Deceptive Tactics of Credit Card Companies


For decades, American consumers have relied on the availability and accessibility of credit and debit cards to purchase consumer products and services on the assumption that they were fully and fairly aware of the consequences of their purchases. Most consumers were under the mistaken belief that credit card companies accurately depicted and truthfully represented credit terms, interest rates, fees, and costs. However, 800 billion dollars of credit card debt later, Americans are realizing that credit card companies have sneakily and deceptively turned consumers’ naivety into a “cash cow” of profit. Accompanying the companies’ misleading tactics was an industry void of regulation, allowing these companies to wage a large assault on consumers’ gullibility without the fear of being punished or prosecuted.

In May 2009, Congress introduced the Credit Card Accountability and Responsibility and Disclosure Act of 2009 (the “Credit CARD Act”) to regulate the timing and manner of collecting credit card fees as an initial solution. However, this original solution was attacked by credit industry leaders, as well as criticized by consumer rights advocates for still allowing credit card companies and banks to engage in deceptive and misleading tactics. This article highlights a number of traditional deceptive tactics that credit card companies routinely employed before the passage of the Credit CARD Act of 2009, as well as reveals the impact of the Credit CARD Act on the credit debt crisis. Finally, this article offers proposed solutions to reduce the risk of unfair and misleading tactics by credit card companies.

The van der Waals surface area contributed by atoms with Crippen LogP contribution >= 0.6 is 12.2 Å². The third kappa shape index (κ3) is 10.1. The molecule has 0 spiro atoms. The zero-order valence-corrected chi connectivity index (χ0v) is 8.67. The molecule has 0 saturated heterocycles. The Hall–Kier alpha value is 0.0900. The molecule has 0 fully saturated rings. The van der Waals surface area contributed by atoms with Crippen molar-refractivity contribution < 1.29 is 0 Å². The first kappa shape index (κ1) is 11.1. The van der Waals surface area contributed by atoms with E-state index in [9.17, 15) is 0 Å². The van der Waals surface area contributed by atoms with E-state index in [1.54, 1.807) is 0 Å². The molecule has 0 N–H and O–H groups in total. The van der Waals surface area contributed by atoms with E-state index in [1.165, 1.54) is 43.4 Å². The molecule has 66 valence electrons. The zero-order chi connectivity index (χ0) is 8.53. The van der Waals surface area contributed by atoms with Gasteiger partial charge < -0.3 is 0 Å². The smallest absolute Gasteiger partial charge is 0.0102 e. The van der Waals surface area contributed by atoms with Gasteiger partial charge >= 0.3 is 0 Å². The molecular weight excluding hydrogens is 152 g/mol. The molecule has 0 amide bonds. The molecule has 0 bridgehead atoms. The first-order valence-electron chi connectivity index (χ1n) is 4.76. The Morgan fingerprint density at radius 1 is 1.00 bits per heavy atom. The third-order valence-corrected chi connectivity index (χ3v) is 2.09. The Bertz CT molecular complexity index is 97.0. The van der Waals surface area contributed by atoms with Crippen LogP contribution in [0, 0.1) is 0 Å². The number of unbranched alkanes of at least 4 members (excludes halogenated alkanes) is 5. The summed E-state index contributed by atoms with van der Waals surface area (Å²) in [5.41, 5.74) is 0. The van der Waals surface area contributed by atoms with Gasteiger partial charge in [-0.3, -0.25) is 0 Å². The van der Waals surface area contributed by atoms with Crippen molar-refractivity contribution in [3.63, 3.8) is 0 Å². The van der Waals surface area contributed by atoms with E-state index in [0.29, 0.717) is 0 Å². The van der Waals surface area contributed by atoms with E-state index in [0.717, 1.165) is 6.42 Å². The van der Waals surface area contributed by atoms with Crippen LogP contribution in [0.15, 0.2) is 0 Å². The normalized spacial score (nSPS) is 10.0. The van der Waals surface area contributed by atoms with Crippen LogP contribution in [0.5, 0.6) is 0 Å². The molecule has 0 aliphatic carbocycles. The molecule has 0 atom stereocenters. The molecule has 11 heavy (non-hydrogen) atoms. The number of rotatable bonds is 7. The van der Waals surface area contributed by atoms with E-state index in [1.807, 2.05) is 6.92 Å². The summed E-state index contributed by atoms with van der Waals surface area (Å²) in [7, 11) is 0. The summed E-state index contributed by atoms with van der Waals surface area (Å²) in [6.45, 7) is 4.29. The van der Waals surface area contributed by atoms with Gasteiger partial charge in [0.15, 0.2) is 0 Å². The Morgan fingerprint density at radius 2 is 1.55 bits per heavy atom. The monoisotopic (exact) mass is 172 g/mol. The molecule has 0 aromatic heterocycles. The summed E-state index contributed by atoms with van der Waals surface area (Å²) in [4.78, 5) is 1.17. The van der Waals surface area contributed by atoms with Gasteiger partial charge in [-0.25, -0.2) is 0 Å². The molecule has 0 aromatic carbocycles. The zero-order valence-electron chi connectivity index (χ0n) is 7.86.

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DISCLAIMER: Because of the generality of this update, the information provided herein may not be applicable in all situations and should not be acted upon without specific legal advice based on particular situations.

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